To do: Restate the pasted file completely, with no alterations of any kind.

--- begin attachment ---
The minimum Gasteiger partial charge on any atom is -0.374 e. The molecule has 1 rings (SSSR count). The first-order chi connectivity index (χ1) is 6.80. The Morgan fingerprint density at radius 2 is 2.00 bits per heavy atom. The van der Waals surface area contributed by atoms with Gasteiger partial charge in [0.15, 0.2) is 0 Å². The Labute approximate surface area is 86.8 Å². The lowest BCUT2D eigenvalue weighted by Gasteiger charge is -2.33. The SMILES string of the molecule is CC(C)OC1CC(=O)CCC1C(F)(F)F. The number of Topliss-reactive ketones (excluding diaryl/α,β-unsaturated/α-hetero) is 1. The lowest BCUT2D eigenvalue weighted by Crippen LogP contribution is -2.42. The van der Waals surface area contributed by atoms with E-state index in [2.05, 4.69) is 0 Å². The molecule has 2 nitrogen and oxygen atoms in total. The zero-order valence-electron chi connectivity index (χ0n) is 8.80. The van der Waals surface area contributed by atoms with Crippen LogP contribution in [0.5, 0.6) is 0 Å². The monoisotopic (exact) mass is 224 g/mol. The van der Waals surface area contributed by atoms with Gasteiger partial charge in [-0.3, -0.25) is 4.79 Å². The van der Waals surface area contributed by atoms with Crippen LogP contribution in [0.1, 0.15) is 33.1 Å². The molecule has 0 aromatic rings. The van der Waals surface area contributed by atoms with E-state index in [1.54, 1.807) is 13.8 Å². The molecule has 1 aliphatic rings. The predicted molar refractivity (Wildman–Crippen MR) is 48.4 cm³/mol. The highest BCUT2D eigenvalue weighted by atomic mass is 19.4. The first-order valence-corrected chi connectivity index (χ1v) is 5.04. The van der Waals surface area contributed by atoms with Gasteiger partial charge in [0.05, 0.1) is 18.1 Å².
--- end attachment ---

The minimum Gasteiger partial charge on any atom is -0.374 e. The molecule has 1 rings (SSSR count). The first-order chi connectivity index (χ1) is 6.80. The Morgan fingerprint density at radius 2 is 2.00 bits per heavy atom. The van der Waals surface area contributed by atoms with Gasteiger partial charge in [0.15, 0.2) is 0 Å². The Labute approximate surface area is 86.8 Å². The lowest BCUT2D eigenvalue weighted by Gasteiger charge is -2.33. The SMILES string of the molecule is CC(C)OC1CC(=O)CCC1C(F)(F)F. The number of Topliss-reactive ketones (excluding diaryl/α,β-unsaturated/α-hetero) is 1. The lowest BCUT2D eigenvalue weighted by Crippen LogP contribution is -2.42. The van der Waals surface area contributed by atoms with E-state index in [2.05, 4.69) is 0 Å². The molecule has 2 nitrogen and oxygen atoms in total. The zero-order valence-electron chi connectivity index (χ0n) is 8.80. The van der Waals surface area contributed by atoms with Crippen LogP contribution in [0.5, 0.6) is 0 Å². The monoisotopic (exact) mass is 224 g/mol. The van der Waals surface area contributed by atoms with Gasteiger partial charge in [-0.3, -0.25) is 4.79 Å². The van der Waals surface area contributed by atoms with Crippen LogP contribution in [0.1, 0.15) is 33.1 Å². The molecule has 0 aromatic rings. The van der Waals surface area contributed by atoms with E-state index in [1.54, 1.807) is 13.8 Å². The molecule has 1 aliphatic rings. The predicted molar refractivity (Wildman–Crippen MR) is 48.4 cm³/mol. The highest BCUT2D eigenvalue weighted by atomic mass is 19.4. The first-order valence-corrected chi connectivity index (χ1v) is 5.04. The van der Waals surface area contributed by atoms with Gasteiger partial charge in [0.05, 0.1) is 18.1 Å².